Seattle City Council may study congestion pricing for downtown streets; concerned that tolling new tunnel will increase traffic

The news that the Seattle City Council might fund a study of congestion pricing on downtown streets is certain to add to concerns that city leaders are quick to tax. Congestion pricing (also called variable tolling), though, is a far-from-new concept, and one with support from across the ideological spectrum. Regardless of what Seattle does – and it doesn’t appear it will do anything quickly – congestion pricing – will remain on the policymakers’ agenda. While typically tolling is associated with new infrastructure – bridges, tunnels, highways – congestion pricing is not limited to new facilities.

Let’s begin with what’s being discussed in Seattle. The Seattle Times reports,

The budget request, yet to be approved: a $200,000 study to understand the effects of putting tolls on the new Highway 99 tunnel “and explore options, such as congestion pricing, to help manage impacts to local streets and transit travel times.”

Congestion pricing means tolling. A study of tolling on downtown Seattle streets.

The concern: 

The 99 tunnel is set to open, with tolls, in early 2019. The toll prices are yet to be determined, but they’re sure to cause some drivers to divert off 99 to avoid the charges.

The city council cannot act unilaterally to impose tolls.

[Councilmember Mike O’Brien] said the city is “a long ways” from even having a discussion about congestion pricing — tolling on downtown streets or to enter downtown. And if Seattle ever did it, O’Brien said, there would be a “massive expansion” in transit service. The city could, conceivably, implement such a system without the Legislature’s approval, but it would have to be approved by Seattle voters.

This isn’t the first time Seattle considered congestion pricing. A 2009 study looked at variable tolling. The context was different, as is clear from the brief statement of the study purpose.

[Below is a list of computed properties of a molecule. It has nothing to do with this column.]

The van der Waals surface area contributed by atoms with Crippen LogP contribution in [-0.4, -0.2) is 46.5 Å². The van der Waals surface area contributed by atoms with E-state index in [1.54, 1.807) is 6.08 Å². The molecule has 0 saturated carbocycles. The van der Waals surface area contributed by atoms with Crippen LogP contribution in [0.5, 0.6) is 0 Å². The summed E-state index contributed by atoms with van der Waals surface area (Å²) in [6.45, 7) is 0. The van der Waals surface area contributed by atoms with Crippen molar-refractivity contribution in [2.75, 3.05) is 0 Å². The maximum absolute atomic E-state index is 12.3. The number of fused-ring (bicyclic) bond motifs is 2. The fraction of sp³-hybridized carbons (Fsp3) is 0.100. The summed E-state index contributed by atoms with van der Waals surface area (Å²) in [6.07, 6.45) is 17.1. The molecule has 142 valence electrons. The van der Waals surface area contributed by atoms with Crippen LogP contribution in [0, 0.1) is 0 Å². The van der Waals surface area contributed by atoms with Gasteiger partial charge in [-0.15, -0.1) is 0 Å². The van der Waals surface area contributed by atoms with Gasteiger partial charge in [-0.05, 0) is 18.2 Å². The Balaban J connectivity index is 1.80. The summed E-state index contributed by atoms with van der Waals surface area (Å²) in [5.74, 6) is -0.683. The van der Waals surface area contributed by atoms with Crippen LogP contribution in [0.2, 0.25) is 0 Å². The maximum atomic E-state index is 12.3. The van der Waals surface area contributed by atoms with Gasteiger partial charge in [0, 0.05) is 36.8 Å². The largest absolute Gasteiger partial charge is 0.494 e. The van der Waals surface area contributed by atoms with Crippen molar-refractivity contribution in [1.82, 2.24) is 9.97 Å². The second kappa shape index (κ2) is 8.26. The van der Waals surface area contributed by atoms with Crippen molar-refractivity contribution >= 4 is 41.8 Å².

The Seattle Variable Tolling Study responds to the Seattle Climate Action Plan’s direction to investigate variable tolling as a strategy to reduce greenhouse gas emissions.

Even earlier, in 2005, the Washington Research Council wrote a brief citing congestion pricing as an infrastructure funding tool.

Tolls work best in cases where there do not exist attractive free alternatives. If a new bridge saves a half hour of driving, then motorists will pay a toll to save the time. But if alternatives, such as nearby surface streets, attract those who do not want to pay, tolls compound traffic problems by diverting traffic.

Tolls have gone in a new direction recently. Rather than paying tolls to use a brand new corridor, motorists now have the opportunity to pay a toll to avoid congestion in an existing corridor.

Substitute “tunnel” for “bridge” in the example and you  have Seattle’s potential diversion problem.

A 2007 article in the Association of Washington Business’s magazine, Washington Business examined – note: not an AWB endorsement of the concept- reported,

Perhaps the most radical application of congestion pricing has been its introduction into heavily congested central cities, such as London and Stockholm, which charge drivers a fee (now about $16 per day in London) to enter the central zone. Proponents claim that the charge has reduced traffic in London by 30 percent, but merchants have been understandably angry.

For readers interested in learning more about congestion pricing, we’d recommend a primer by the Federal Highway administration, a 2016 report from the Mercatus Center, and  “why you’ll love paying for roads that used to be free,” Part 1 and Part 2.